Building Entertainment: The Animated Films of the Walt Disney Studio. Live-action Edition. The Apple Dumpling Gang.

Welcome to my weekly discussion of the animated films of the Walt Disney Studio. I’m proceeding mostly chronologically. We have reviewed all of the animated films, so we are moving on to the live-action and partially animated ones. The title comes from a quote from Walt, “I never called my work an ‘art’ It’s part of show business, the business of building entertainment.”

Title: The Apple Dumpling Gang

Year: 1975

Source materials: The novel of the same name by Jack Bickham.

Box office: $36,853,000

Plot: In 1879, a slick gambler named Russell Donovan comes to the town of Quake City. He meets his old associate, John Whintle, who asks Donovan to sign for valuables coming in on tomorrow’s stagecoach. Donovan accepts a down payment and promises to pick up the valuables.


The next day, Donovan realizes he has been duped into taking care of three little orphans, Bobby, Clovis, and Celia Bradley. The stagecoach driver Magnolia “Dusty” Clydesdale explains that Whintle is in fact the children’s relative and their de facto legal guardian. With their relative gone and Donovan promising to care for the “valuables”, they are now wards of Donovan.


The town’s sheriff, barber, Justice of the Peace, and judge Homer McCoy tells Donovan that he is legally obligated unless he can have someone else take custody of the children. The Bradleys wreak havoc in Quake City while riding in an old mine cart destroying much private property. The town’s citizens demand that Donovan pay for the damages, losing him most of his funds for his trip to New Orleans.

As soon as Donovan arrived in Quake City, he is the target of the “Hashknife Outfit”. The Outfit consists of two ne’er do well former members of the Stillwell Gang, Amos Tucker and Theodore Ogelvie. They were once very threatening, until they were ousted by their former boss, Frank Stillwell, for shooting him in the leg. Amos and Theodore continuously try to rob Donovan during his stay in town to miserable results.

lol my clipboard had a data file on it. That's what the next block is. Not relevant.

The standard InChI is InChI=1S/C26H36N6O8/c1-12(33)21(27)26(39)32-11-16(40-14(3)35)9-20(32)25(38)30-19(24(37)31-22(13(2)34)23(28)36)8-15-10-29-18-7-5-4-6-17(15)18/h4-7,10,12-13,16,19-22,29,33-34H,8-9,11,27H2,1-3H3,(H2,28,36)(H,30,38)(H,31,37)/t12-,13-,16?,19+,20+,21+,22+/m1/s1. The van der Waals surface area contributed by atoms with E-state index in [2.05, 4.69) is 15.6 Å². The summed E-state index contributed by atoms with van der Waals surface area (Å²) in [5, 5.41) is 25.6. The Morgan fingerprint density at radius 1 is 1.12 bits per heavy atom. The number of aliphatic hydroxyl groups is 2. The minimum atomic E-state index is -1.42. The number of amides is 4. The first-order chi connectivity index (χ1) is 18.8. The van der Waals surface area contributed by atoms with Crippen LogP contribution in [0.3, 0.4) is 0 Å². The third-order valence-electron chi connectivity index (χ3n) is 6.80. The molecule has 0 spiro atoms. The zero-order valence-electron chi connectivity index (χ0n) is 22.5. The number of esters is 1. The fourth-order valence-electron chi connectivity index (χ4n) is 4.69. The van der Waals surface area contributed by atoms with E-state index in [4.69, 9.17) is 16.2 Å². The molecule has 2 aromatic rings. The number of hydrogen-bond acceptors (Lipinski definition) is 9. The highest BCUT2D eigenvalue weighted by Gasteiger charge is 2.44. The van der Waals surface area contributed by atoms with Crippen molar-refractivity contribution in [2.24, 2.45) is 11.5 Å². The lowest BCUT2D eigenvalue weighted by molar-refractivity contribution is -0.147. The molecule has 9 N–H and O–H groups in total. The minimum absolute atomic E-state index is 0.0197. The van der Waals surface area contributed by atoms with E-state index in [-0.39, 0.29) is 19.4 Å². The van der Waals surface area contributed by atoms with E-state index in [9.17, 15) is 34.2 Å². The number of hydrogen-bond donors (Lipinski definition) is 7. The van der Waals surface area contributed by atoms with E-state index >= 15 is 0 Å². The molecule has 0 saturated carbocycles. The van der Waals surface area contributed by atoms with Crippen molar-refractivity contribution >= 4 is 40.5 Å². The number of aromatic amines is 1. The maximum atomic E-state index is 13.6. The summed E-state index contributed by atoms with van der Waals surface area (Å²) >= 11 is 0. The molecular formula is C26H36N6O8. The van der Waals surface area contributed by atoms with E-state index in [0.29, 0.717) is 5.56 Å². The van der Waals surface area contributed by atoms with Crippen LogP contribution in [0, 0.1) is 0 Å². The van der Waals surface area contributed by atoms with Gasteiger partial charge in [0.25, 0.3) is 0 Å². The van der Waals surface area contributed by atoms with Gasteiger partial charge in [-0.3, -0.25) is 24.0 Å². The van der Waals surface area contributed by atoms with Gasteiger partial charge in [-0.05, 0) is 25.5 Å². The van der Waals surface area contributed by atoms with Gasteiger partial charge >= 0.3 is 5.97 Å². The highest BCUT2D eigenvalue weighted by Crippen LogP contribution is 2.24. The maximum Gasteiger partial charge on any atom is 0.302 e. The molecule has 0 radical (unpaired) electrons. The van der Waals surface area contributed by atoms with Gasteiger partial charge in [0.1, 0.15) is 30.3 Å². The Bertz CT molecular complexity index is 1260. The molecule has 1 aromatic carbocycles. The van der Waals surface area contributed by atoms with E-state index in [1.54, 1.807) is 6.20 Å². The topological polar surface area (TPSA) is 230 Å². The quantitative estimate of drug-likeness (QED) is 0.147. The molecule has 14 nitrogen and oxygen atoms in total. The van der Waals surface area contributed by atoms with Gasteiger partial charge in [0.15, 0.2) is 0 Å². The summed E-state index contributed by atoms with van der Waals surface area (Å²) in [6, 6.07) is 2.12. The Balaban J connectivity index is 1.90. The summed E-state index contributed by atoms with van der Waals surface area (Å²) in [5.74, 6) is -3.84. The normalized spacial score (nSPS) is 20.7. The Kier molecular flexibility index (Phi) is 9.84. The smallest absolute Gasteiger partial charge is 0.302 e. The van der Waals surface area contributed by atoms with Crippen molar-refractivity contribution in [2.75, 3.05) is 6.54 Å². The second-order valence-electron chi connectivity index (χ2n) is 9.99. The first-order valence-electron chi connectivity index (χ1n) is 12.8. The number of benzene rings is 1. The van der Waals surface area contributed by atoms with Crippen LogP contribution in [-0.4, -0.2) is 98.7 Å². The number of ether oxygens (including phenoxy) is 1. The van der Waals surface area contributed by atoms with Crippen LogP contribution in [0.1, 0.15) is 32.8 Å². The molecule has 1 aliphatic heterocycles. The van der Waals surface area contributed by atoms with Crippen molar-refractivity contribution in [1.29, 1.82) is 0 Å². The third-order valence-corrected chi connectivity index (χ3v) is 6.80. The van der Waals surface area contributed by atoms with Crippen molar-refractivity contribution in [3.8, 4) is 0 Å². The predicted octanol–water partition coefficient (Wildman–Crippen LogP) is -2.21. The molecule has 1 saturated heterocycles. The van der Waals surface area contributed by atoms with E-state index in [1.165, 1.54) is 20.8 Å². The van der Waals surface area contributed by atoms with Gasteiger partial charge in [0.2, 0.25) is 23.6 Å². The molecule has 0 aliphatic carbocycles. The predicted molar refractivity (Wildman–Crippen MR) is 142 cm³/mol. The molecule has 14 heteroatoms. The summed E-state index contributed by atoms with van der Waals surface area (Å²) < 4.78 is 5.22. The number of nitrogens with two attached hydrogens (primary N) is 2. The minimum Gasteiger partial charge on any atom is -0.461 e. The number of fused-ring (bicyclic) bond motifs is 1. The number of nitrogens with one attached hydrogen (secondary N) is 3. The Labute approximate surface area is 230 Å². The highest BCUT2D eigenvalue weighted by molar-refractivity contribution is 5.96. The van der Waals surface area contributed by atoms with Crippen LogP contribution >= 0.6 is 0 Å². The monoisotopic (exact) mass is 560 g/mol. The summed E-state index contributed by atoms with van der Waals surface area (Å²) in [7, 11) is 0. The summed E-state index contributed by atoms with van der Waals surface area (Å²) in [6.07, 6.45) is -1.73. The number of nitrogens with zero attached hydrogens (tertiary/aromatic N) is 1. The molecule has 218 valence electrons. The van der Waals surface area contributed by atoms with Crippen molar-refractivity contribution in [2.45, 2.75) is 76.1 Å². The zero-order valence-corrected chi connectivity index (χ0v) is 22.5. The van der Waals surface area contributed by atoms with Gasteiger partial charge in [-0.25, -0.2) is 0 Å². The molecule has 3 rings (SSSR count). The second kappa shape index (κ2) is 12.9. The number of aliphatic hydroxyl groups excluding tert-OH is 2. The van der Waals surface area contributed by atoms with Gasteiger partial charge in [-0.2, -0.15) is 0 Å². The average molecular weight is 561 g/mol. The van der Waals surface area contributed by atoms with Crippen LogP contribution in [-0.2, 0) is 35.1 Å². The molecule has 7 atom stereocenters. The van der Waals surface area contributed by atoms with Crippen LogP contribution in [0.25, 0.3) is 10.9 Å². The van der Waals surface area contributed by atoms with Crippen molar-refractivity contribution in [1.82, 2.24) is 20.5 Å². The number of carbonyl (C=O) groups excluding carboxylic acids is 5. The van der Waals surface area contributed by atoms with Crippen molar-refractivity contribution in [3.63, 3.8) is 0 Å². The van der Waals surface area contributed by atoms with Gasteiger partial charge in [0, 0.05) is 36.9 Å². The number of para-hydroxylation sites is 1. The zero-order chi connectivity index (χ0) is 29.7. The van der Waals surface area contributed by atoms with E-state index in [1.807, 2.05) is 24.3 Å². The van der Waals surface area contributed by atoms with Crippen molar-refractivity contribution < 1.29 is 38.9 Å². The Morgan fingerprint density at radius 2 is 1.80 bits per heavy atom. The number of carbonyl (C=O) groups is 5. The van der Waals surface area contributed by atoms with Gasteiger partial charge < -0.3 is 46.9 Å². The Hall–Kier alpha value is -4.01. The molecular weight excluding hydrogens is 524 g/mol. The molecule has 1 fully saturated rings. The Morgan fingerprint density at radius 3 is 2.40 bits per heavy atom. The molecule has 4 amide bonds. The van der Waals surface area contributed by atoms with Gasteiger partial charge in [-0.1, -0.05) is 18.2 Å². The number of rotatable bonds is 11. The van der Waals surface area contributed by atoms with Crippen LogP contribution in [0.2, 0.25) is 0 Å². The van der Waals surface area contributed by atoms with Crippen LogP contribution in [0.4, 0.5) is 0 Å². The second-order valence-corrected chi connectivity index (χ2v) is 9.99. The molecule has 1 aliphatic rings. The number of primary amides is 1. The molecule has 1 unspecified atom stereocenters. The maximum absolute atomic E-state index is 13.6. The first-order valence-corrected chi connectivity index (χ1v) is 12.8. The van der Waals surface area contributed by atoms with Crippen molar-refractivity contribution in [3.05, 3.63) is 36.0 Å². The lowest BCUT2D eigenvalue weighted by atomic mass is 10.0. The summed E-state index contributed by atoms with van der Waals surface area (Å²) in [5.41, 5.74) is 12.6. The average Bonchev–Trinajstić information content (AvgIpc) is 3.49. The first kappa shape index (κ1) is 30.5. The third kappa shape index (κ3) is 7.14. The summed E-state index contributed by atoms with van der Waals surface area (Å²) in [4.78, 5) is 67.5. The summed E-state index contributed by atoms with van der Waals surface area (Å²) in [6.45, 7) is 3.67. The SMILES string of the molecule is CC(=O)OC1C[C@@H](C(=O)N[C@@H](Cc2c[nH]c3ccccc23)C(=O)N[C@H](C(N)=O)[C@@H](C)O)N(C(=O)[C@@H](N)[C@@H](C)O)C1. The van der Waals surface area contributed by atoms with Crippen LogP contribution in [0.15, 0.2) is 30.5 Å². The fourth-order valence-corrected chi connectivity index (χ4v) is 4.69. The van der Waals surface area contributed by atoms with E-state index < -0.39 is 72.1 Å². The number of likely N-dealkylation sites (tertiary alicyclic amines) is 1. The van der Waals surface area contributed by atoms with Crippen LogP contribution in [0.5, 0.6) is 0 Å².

Bobby, Clovis, and Celia decide to help their guardian make money by going to the gold mine that they inherited. They come across Amos and Theodore at their hideout and become acquainted. They direct the kids to the mine after mistaking them for a posse. The Bradley children end up finding a massive gold nugget. This incentivizes many people to adopt the children as it would give them access to the gold. Fearing that the people would not have the children’s interests at heart, Donovan has arranged a sham marriage with Dusty so she can keep custody of the Bradley children while he goes to New Orleans.

However, things become complicated when Whintle returns. Whintle has heard of the gold and schemes to get the children back. His attorney has a court order demanding immediate return of the Bradleys. McCoy is forced to adhere to Whintle’s demands. At the same time, Amos and Theodore attempt to steal the Bradleys’ gold from the local bank and escape to Mexico. The Hashknife Outfit proves unsuccessful when they try to enter the skylight and wrap themselves up in their rope used for rapelling down. McCoy finds them guilty and orders death warrants for them, causing the two to retreat to their hideout.

The Stillwell Gang enters town and plans to steal the nugget. Frank impersonates a priest to gain more information about the transportation of the gold from Colonel T. R. Clydesdale. The children, who have grown attached to Donovan and Dusty, go to Theodore and Amos and allow them to steal the gold. If the gold goes missing, Whintle will have no more desire for the children and will return custody.

The next day, the Stillwell Gang enters the bank and takes the nugget. Simultaneously, the kids help the Hashknife Outfit rob the bank. Amos and Theodore are recognized by Frank and almost killed. They are saved when one of the Stillwell Gang starts a shootout with the lawmen and distracts Frank. Frank decides to leave the gold and escape, taking Celia as a hostage. Donovan saves her from Stillwell with the help of Dusty. Amos and Theodore retreat to the bank’s safe to escape gunfire. Their unstable dynamite is shot, obliterating the bank and the gold nugget gets blown into many smaller nuggets. Whintle renounces his guardianship and leaves town.


Stillwell’s bounty is awarded to Donovan, giving him enough money for New Orleans. He instead buys a ranch for himself, Dusty, and the Bradley children. While on their way to the ranch, a reformed Amos and Theodore catch up with the newfound family asking for work as farmhands, to which Donovan agrees.

Music: The song “The Apple Dumpling Gang”, as heard in the opening and closing credits, was composed by Shane Tatum and was sung/performed by Randy Sparks and The Back Porch Majority.

Cast: We profiled Don Knotts a while back. He plays Theodore Ogelvie.